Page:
When We Think of God’s Glory We Think of Light
Now, I realize I took the long way around to make a very small point, so let me make it. Today, despite what the media says about this Sunday, today is Transfiguration Sunday. We read the passage from Matthew’s gospel about the transfiguration of Jesus, and we have just read the Old Testament precursor to Matthew, the story of Moses going up to the glory of God on Mt. Sinai. Just about every time in the Bible when we encounter the glory of God, we get a picture of blazing light, of luminous presence, of consuming fire. We don’t have time this morning to look at all those places, but you know the stories –
- The story of creation, where God says, Let there be light, on the very first day.
- The story of God appearing to Moses in the burning bush. God says it’s holy ground.
- The story of God appearing to guide the nation of Israel as a cloud by day, and fire by night.
- The story of God validating the tabernacle, and ultimately the temple, by resting his shekinah glory — the luminous, awesome, visible glory that is God’s — over those structures.
- The story of God responding to Elijah’s call for consuming fire on the altar, prophets of Baal, and barrel-loads of water, and God does it.
- The story of Elijah being taken in the chariot of fire into heaven, bypassing death on the way.
- The story of angels who appear in blazing light to shepherds who are “sore afraid” in King James language.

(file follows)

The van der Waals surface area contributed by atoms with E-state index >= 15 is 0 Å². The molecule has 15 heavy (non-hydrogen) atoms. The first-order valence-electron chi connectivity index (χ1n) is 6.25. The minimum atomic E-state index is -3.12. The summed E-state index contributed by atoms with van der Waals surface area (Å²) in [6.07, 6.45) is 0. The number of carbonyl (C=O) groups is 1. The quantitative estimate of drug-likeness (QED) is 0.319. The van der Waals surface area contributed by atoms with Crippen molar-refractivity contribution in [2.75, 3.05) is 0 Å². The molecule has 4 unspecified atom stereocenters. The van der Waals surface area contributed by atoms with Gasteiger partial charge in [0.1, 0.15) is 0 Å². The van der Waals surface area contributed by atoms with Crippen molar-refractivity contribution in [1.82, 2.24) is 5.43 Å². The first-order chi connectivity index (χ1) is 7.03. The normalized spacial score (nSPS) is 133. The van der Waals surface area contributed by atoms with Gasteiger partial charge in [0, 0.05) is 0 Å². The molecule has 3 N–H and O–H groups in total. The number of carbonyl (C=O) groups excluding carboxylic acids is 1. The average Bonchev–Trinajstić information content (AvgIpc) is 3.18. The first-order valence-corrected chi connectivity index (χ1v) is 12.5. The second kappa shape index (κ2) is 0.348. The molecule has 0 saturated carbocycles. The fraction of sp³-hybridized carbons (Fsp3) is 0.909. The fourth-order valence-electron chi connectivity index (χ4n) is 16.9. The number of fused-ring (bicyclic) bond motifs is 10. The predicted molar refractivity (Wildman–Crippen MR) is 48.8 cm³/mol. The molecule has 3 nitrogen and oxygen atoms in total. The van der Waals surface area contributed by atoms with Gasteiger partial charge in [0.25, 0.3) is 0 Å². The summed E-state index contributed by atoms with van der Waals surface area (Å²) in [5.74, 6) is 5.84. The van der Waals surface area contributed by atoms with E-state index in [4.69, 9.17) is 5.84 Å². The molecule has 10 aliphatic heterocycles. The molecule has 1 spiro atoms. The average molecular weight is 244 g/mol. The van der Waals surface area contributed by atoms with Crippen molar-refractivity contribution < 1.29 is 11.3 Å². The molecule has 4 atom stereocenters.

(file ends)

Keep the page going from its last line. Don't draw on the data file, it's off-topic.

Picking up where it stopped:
- The story John tells of the Light which came into the world who lights all who are in the world.
- The story of Paul being blinded by the light of God, until his eyes are opened to the truth of God.
- The story of the holy city, the new Jerusalem, and of God as the light of the city, where there is no need of the sun by day, or the moon by night, for God is its Light.
The glory of God as light comes at us from all directions in both Old and New Testaments. Vladimir Lossky expresses the theology of the Orthodox Church when he says –
In the mystical theology of the Eastern Church, these expressions (of God as light) are not used as metaphors or as figure of speech, but as expressions for a real aspect of the Godhead. If God is called Light, it is because He cannot remain foreign to our experience.
Orthodox folks take this business of God is Light very seriously, and so should we. But, Orthodox Christians are not the only ones to take God is Light to heart. Fifteen-hundred years ago, as Patrick took Christianity to Ireland, the emerging Celtic Christian church believed that the Light of God was evident not only in the Bible, but also in creation. Listen to this ancient poem about the birth of Jesus and the response of all creation –
This is the long night…
It will snow and it will drift…
White snow there will be till day…
White moon there will be till morn…
This night is the eve of the Great Nativity…
This night is born Mary Virgin’s Son,…
This night is born Jesus, Son of the King of glory…
This night is born to us the root of our joy…
This night gleamed the sun of the mountains high…
This night gleamed sea and shore together…
This night was born Christ the King of greatness…
Ere it was heard that the Glory was come…
Heard was the wave upon the strand…
Ere ’twas heard that His foot had reached the earth…
Heard was the song of the angels glorious…
This night is the long night…
Glowed to Him wood and tree…
Glowed to Him mount and sea,
Glowed to Him land and plain,
When that His foot was come to earth.
– The Book of Creation, J. Philip Newell, pg 12-13
So, not only does Jesus bring the glory of God to earth, but all creation responds by “glowing” God’s light back to God. The Celtic Christians believed that the Light of God infused all of creation, and that light would respond to God’s presence by glowing back to God in return.
Moses, Elijah, and Jesus on the Mount of Transfiguration